OPEN Foundation

Creativity

THE DOORS OF PERCEPTION

The Doors of Perception. Aldous Huxley. Vintage Publishing. ISBN: 978-0099458203

In this philosophical essay, released as a book, Huxley details his experience with mescaline over the course of one afternoon. 

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The Electric Kool-Aid Acid Test

The Electric Kool-Aid Acid Test. Tom Wolfe. Transworld Publishers. ISBN: 978-0552993661

Wolfe presents a firsthand account of the experiences of Ken Kesey and his band of Merry Pranksters, who traveled across the US in a colorfully painted school bus became famous for their use of psychedelic drugs such as LSD in order to achieve expansion of their consciousness. This book has long been considered one of the greatest books about the history of the hippie movement.

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Trip: Psychedelics, Alienation, and Change

Trip: Psychedelics, Alienation, and Change. Tao Lin. Random House USA. ISBN: 9781101974513

After discovering the works of Terence McKenna, Lin embarks on a journey of personal discovery that aids his recovery from addiction, changes his world view and leads him to ask big questions such as: Why do we make art? Is the world made of language? What happens when we die? And is the imagination more real than the universe?

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Psychedelic Future of the Mind: How Entheogens Are Enhancing Cognition, Boosting Intelligence, and Raising Values

Psychedelic Future of the Mind: How Entheogens Are Enhancing Cognition, Boosting Intelligence, and Raising Values. Thomas B. Roberts. Park Street Press. IBSN: 978-1594774591

A look into a future society that embraces psychedelics as tools for cognitive development, personal growth, business, and an experience-based religious reformation. This book is ideal for anyone interested in how psychedelics could change the course of human development.

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Spontaneous and deliberate creative cognition during and after psilocybin exposure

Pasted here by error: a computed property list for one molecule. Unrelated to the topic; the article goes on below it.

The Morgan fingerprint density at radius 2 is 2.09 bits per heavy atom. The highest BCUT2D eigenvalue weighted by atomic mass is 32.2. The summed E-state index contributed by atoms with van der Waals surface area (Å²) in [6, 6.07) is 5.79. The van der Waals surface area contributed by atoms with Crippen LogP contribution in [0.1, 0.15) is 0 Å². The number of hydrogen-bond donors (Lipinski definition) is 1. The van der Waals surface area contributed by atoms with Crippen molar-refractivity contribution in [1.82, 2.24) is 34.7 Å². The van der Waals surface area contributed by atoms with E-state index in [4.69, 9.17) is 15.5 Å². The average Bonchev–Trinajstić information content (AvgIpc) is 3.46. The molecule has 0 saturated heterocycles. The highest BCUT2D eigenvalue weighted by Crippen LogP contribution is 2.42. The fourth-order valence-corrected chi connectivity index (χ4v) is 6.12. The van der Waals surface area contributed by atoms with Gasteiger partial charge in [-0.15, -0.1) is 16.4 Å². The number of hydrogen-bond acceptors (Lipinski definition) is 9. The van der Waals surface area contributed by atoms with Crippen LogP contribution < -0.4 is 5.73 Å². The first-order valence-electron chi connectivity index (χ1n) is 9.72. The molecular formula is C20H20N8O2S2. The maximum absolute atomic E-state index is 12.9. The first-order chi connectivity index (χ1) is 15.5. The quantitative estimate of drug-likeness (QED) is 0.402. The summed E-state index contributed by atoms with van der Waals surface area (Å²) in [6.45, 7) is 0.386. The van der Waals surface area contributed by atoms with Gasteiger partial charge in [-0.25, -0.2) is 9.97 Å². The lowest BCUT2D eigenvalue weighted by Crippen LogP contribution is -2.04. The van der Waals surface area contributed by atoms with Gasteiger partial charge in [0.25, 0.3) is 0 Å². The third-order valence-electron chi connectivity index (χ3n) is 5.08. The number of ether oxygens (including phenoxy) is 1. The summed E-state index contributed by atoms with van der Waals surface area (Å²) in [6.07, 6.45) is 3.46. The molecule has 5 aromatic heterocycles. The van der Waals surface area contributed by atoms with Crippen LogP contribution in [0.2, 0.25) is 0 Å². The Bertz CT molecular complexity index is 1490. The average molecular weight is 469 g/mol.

Abstract

Creativity is an essential cognitive ability linked to all areas of our everyday functioning. Thus, finding a way to enhance it is of broad interest. A large number of anecdotal reports suggest that the consumption of psychedelic drugs can enhance creative thinking; however, scientific evidence is lacking. Following a double-blind, placebo-controlled, parallel-group design, we demonstrated that psilocybin (0.17 mg/kg) induced a time- and construct-related differentiation of effects on creative thinking. Acutely, psilocybin increased ratings of (spontaneous) creative insights, while decreasing (deliberate) task-based creativity. Seven days after psilocybin, number of novel ideas increased. Furthermore, we utilized an ultrahigh field multimodal brain imaging approach, and found that acute and persisting effects were predicted by within- and between-network connectivity of the default mode network. Findings add some support to historical claims that psychedelics can influence aspects of the creative process, potentially indicating them as a tool to investigate creativity and subsequent underlying neural mechanisms. Trial NL6007; psilocybin as a tool for enhanced cognitive flexibility; https://www.trialregister.nl/trial/6007 .

Mason, N. L., Kuypers, K., Reckweg, J. T., Müller, F., Tse, D., Da Rios, B., Toennes, S. W., Stiers, P., Feilding, A., & Ramaekers, J. G. (2021). Spontaneous and deliberate creative cognition during and after psilocybin exposure. Translational psychiatry, 11(1), 209. https://doi.org/10.1038/s41398-021-01335-5

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Do psychedelics make you more creative?


Creativity and psychedelics have been closely allied ever since recorded history began. We can find ancient mushroom art that was likely inspired by the psychedelic experience, and in more recent history, we have reports of inspiration from psychedelics abound from the Beatles to Steve Jobs to microdosing tech enthusiasts. 
James Fadiman (one of the speakers at ICPR) studied creativity with engineers and architects in the 1960s. Although the studies [1] weren’t up to today’s standards of double-blind, placebo-controlled, they did provide a first hint of what was to come.
The participants noted that they found solutions to problems they had been working on for months. In the studies they were given a moderately high dose of LSD or mescaline (100ug and 200mg respectively). Their inhibitions were reduced, ideation flowed more easily, and they could see the problem from different perspectives.